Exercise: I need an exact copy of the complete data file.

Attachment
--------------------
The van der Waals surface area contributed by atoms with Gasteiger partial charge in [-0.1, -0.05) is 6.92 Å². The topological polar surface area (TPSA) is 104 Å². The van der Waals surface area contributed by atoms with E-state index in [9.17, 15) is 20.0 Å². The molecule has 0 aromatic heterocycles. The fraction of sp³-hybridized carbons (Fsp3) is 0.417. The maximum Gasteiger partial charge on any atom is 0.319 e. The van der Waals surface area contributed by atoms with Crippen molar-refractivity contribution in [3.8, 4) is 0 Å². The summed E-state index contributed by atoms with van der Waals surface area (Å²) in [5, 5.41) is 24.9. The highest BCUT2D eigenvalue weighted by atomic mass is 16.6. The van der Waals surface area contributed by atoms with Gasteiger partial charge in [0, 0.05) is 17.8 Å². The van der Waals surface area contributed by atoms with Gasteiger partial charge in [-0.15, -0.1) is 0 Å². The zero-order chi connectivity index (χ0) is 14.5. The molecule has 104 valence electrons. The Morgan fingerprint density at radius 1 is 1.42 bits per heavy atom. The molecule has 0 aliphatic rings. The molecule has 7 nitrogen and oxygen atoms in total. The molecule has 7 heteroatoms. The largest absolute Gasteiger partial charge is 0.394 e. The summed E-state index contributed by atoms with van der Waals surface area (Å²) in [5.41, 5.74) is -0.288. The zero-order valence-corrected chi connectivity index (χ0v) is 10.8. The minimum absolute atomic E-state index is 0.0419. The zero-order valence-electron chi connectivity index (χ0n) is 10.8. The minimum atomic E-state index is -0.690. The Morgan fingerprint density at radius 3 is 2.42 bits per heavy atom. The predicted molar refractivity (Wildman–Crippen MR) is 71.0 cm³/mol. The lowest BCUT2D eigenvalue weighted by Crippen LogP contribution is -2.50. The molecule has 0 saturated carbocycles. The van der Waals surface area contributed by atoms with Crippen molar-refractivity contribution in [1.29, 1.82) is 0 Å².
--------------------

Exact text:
The van der Waals surface area contributed by atoms with Gasteiger partial charge in [-0.1, -0.05) is 6.92 Å². The topological polar surface area (TPSA) is 104 Å². The van der Waals surface area contributed by atoms with E-state index in [9.17, 15) is 20.0 Å². The molecule has 0 aromatic heterocycles. The fraction of sp³-hybridized carbons (Fsp3) is 0.417. The maximum Gasteiger partial charge on any atom is 0.319 e. The van der Waals surface area contributed by atoms with Crippen molar-refractivity contribution in [3.8, 4) is 0 Å². The summed E-state index contributed by atoms with van der Waals surface area (Å²) in [5, 5.41) is 24.9. The highest BCUT2D eigenvalue weighted by atomic mass is 16.6. The van der Waals surface area contributed by atoms with Gasteiger partial charge in [0, 0.05) is 17.8 Å². The van der Waals surface area contributed by atoms with Gasteiger partial charge in [-0.15, -0.1) is 0 Å². The zero-order chi connectivity index (χ0) is 14.5. The molecule has 104 valence electrons. The Morgan fingerprint density at radius 1 is 1.42 bits per heavy atom. The molecule has 0 aliphatic rings. The molecule has 7 nitrogen and oxygen atoms in total. The molecule has 7 heteroatoms. The largest absolute Gasteiger partial charge is 0.394 e. The summed E-state index contributed by atoms with van der Waals surface area (Å²) in [5.41, 5.74) is -0.288. The zero-order valence-corrected chi connectivity index (χ0v) is 10.8. The minimum absolute atomic E-state index is 0.0419. The zero-order valence-electron chi connectivity index (χ0n) is 10.8. The minimum atomic E-state index is -0.690. The Morgan fingerprint density at radius 3 is 2.42 bits per heavy atom. The predicted molar refractivity (Wildman–Crippen MR) is 71.0 cm³/mol. The lowest BCUT2D eigenvalue weighted by Crippen LogP contribution is -2.50. The molecule has 0 saturated carbocycles. The van der Waals surface area contributed by atoms with Crippen molar-refractivity contribution in [1.29, 1.82) is 0 Å².